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Posted 24 Aug 2010

Working with ICollectionViewSource in WPF

, 12 Jan 2018
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Working with ICollectionViewSource in WPF

If you have been working with WPF for a long time, you might have already have come across ICollectionView. It is the primary Data object for any WPF list controls (like ComboBox, ListBox, ListView, etc.) that allows flexibilities like Sorting, Filtering, Grouping, Current Record Management, etc. Thus, it ensures that all the related information like filtering, sorting, etc. is decoupled from the actual control. It has been very popular to those working with data object because of inbuilt support for all WPF List controls. So I thought I would consider describing it a bit so that people might easily plug in the same to their own solution.

What is a CollectionView?

It is a layer that runs over the Data Objects which allow you to define rules for Sorting, Filtering, Grouping, etc. and manipulate the display of data rather than modifying the actual data objects. Therefore in other words, a CollectionView is a class which takes care of the View totally and giving us the capability to handle certain features incorporated within it.

How to Get a CollectionView?

Practically speaking, getting a CollectionView from an Enumerable is the most easiest thing I have ever seen in WPF. You only need to pass the Enumerable to CollectionViewSource.GetDefaultView. Thus, rather than defining:

this.ListboxControl.ItemsSource = this.Source;

you need to write:

this.ListboxControl.ItemsSource = CollectionViewSource.GetDefaultView(this.Source);

The List will get the CollectionView it requires.

So the CollectionView actually separates the View object List Control with the actual DataSource and hence gives an interface to manipulate the data before reflecting to the View objects. Now let us look at how to implement the basic features for the ICollectionView.

Sorting

Sorting can be applied to the CollectionView in a very easy way. You need to add a SortDescription to the CollectionView. The CollectionView actually maintains a stack of SortDescription objects, each of them being a Structure can hold information of a Column and the Direction of Sorting. You can add them in the collectionView to get the desired output.

Say, I store the CollectionView as a property:

ICollectionView Source { get; set; }

Now if you want to sort the existing collection:

this.Source.SortDescriptions.Add(new SortDescription("Name", ListSortDirection.Descending));

Hence the CollectionView will be sorted based on Name and in Descending order.

Note: The default behavior of CollectionView automatically refreshes when a new SortDescription is added to it. For performance issue, you might use DeferRefresh() if you want to refresh only once to add SortDescription more than once.

Grouping

You can create custom group for ICollectionView in the same way as you do for sorting. To create Group of elements, you need to use GroupStyle to define the Template for the Group and to show the name of the Group in Group Header.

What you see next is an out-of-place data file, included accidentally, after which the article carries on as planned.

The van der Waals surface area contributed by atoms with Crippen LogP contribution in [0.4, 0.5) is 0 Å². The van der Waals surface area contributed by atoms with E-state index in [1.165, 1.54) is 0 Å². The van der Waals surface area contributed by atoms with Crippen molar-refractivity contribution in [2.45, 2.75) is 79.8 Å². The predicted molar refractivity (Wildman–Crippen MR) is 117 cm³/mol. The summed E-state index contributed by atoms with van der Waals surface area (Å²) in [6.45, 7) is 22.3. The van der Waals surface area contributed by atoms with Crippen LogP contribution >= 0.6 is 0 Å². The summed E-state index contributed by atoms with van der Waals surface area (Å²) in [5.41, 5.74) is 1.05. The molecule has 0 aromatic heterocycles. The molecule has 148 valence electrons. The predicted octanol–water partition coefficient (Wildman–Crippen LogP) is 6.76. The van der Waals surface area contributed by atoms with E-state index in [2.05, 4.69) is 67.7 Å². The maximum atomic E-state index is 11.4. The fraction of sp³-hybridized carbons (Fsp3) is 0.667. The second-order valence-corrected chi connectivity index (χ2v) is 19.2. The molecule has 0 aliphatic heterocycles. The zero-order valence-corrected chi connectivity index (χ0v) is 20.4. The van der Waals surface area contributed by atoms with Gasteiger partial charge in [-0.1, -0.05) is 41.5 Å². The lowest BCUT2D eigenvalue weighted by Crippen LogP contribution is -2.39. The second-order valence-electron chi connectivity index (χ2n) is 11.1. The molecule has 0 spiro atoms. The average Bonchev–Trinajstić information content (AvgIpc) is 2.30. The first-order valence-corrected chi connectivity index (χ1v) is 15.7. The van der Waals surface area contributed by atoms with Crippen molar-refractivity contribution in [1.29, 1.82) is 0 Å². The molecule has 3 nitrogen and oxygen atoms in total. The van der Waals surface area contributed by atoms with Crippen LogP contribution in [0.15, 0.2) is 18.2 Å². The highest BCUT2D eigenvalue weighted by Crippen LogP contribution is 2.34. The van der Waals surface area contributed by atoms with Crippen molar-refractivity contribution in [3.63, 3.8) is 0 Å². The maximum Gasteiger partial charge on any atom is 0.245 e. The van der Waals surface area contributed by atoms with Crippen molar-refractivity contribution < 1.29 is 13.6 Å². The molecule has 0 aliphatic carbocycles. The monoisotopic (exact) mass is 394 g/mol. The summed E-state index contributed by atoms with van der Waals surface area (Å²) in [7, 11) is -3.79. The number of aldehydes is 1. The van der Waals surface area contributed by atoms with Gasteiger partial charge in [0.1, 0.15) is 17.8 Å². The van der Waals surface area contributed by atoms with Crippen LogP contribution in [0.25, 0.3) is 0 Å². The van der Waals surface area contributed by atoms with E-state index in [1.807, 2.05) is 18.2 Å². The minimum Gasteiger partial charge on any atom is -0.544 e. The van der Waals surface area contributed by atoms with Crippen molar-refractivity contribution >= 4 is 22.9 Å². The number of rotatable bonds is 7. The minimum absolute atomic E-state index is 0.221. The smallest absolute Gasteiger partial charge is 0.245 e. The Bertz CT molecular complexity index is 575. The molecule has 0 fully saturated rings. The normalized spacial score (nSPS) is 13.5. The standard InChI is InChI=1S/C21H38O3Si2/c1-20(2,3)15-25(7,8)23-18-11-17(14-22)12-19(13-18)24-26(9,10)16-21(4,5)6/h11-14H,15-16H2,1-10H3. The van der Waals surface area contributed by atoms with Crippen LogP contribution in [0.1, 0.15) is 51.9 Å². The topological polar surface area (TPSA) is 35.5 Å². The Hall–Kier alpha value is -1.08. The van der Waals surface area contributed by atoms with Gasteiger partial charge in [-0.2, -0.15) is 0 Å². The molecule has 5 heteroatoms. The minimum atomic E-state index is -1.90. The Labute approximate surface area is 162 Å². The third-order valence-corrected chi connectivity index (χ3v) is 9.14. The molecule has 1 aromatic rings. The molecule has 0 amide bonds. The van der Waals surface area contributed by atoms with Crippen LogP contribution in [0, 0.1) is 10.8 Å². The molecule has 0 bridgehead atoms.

<ListView.GroupStyle>
    <GroupStyle>
        <GroupStyle.HeaderTemplate>
            <DataTemplate>
                <TextBlock Text="{Binding Name}" />
            </DataTemplate>
        </GroupStyle.HeaderTemplate>
    </GroupStyle>
</ListView.GroupStyle>

Here, we define the Group HeaderTemplate for each group so that the TextBlock shows the name of the Group item by which the grouping is made. You can specify more than one Grouping information for a single collection. To group a collection, you need to use:

this.Source.GroupDescriptions.Add(new PropertyGroupDescription("Department"));

Note: Grouping turns off virtualization. So if you are dealing with a large amount of data, Grouping may lead to performance issue.

You can apply custom grouping as well by defining IValueConverter in PropertyGroupDescription as well.

Filtering

Filtering requires a delegate (Predicate) based on which the filter will occur. The Predicate takes in the item and based on the value true or false it returns, it selects or unselect an element.

this.Source.Filter = item =>
{
    ViewItem vitem = item as ViewItem;
    if (vitem == null) return false;

    return  vitem.Name.Contains("A");

};

This will select only the elements which have A in their names.

Current Record Manipulation

ICollectionView also allows to synchronize items with the Current position of the element in the CollectionView. Each ItemsControl which is the base class of any ListControl in WPF exposes a property called IsSynchronizedWithCurrentItem when set to true will automatically keep the current position of the CollectionView in sync.

There are methods like:

this.Source.MoveCurrentToFirst();
this.Source.MoveCurrentToPrevious();
this.Source.MoveCurrentToNext();
this.Source.MoveCurrentToLast();

These allows you to navigate around the CurrentItem of the CollectionView. You can also use CurrentChanged event to intercept your selection logic around the object.

Sample Application

To demonstrate all the features, I have created a demo application which allows you to Sort, Filter, Group and navigate between data objects. Let's see how it works:

The application contains a ListView with a little data in it. The header is created using GridView which can be clicked and based on which the items will sort.

<ListView ItemsSource="{Binding}" x:Name="lvItems" 

GridViewColumnHeader.Click="ListView_Click"